This article points to an interesting experiment going on at Harvard to provide online Humanities courses with the dialogue that’s so crucial to those subjects. The question will be, is it sustainable to ask alumni to contribute in this way? On the other hand, maybe they’ll love it.

“One of the challenges of ‘massive open online courses,’ or MOOCs, is managing their sheer size, and encouraging thousands of students to engage each other, since they cannot all converse with the professor. Tapping into a deep pool of alumni offers at least a partial way around that problem, one that a few schools have discussed trying,” Richard Perez-Pena writes.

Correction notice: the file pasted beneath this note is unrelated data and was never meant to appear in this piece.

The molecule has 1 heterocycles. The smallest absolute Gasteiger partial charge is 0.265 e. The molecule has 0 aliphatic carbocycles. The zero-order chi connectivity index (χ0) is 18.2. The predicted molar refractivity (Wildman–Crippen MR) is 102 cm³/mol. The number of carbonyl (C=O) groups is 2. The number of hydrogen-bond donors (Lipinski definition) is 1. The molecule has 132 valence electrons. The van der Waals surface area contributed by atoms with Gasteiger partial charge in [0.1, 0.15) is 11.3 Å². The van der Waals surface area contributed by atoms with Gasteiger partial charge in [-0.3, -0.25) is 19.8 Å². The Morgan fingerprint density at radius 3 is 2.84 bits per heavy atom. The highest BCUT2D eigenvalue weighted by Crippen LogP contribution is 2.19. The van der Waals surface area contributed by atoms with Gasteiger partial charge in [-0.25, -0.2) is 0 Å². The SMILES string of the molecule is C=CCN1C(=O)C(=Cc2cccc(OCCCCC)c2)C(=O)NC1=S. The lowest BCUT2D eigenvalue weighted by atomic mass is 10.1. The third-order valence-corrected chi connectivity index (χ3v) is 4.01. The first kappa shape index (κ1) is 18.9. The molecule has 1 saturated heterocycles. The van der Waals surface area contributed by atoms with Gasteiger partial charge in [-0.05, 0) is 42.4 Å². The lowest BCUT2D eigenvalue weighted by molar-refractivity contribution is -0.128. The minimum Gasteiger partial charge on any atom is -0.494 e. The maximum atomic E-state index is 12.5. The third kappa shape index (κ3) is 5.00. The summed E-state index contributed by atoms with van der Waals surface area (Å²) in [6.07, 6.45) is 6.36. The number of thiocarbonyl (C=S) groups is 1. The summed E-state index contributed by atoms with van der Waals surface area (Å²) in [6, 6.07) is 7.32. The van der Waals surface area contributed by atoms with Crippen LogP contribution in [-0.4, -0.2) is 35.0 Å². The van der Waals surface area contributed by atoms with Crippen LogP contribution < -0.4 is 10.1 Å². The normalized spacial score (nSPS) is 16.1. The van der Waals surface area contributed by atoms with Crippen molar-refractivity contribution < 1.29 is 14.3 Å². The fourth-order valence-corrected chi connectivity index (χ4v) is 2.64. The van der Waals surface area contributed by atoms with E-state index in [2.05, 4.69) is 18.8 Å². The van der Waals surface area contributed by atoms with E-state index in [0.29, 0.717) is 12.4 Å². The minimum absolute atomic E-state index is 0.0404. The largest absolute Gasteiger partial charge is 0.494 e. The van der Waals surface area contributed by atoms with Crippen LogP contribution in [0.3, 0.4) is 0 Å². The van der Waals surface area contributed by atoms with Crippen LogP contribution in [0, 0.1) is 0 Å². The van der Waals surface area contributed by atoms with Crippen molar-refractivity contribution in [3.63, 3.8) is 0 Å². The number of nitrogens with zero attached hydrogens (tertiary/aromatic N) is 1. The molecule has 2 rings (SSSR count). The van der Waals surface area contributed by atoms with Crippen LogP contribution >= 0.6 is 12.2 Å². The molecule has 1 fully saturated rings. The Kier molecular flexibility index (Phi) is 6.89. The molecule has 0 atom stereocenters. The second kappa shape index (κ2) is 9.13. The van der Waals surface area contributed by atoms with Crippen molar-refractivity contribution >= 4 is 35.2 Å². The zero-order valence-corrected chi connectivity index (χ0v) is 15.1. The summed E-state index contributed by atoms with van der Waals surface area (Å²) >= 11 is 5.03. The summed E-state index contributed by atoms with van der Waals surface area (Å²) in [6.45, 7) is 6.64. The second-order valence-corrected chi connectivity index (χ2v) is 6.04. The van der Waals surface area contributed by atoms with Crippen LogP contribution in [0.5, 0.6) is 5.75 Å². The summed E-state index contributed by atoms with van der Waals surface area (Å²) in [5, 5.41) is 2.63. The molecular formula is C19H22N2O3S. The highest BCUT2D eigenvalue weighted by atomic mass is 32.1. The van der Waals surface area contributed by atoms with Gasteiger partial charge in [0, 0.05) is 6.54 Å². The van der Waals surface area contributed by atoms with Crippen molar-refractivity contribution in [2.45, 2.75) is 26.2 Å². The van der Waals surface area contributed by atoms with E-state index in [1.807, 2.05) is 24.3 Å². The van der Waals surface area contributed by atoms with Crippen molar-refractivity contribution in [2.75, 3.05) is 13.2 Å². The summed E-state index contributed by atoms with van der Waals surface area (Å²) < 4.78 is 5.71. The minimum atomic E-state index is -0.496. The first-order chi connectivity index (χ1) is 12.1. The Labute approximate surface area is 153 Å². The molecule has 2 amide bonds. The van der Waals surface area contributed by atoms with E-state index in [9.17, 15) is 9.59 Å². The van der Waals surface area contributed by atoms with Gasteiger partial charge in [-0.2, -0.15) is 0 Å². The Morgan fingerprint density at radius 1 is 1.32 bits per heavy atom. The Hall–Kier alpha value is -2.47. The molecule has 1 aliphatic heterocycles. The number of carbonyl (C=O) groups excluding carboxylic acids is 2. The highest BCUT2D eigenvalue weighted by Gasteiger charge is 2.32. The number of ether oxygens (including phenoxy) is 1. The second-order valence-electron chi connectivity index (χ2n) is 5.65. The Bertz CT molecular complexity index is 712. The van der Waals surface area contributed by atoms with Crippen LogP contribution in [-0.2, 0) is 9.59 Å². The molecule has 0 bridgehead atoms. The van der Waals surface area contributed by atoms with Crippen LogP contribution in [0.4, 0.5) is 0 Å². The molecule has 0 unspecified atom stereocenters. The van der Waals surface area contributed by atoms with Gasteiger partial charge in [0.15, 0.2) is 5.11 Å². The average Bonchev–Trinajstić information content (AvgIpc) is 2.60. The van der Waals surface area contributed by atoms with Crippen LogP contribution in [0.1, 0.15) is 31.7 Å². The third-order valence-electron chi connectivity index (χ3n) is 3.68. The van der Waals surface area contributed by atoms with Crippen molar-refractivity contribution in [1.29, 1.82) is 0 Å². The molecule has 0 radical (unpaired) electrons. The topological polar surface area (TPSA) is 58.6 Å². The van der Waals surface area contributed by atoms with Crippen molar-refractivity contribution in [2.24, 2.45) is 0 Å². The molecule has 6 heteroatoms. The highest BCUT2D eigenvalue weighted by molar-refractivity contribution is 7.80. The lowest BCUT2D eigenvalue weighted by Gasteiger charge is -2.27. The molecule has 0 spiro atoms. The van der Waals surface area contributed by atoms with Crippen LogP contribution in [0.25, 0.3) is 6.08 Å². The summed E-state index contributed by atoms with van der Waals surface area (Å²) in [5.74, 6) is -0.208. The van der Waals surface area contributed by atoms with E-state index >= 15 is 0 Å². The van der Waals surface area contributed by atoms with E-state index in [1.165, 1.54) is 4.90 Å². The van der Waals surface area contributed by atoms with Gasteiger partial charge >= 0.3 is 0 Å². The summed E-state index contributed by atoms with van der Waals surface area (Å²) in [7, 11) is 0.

Alumni of elite colleges are accustomed to getting requests for money from their alma mater, but the appeal that Harvard sent to thousands of graduates on Monday was something new: a plea to donate their time and intellects to the rapidly expanding field of online education.

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    According to me, asking alumni to contribute in harvard university online courses will be a great deed since imparting knowledge and experience always worth. Further, alumni can best help students in learning since they have great knowledge about the relevant course.


Katrina Schwartz

Katrina Schwartz is a journalist based in San Francisco. She's worked at KPCC public radio in LA and has reported on air and online for KQED since 2010. She's a staff writer for KQED's education blog MindShift.

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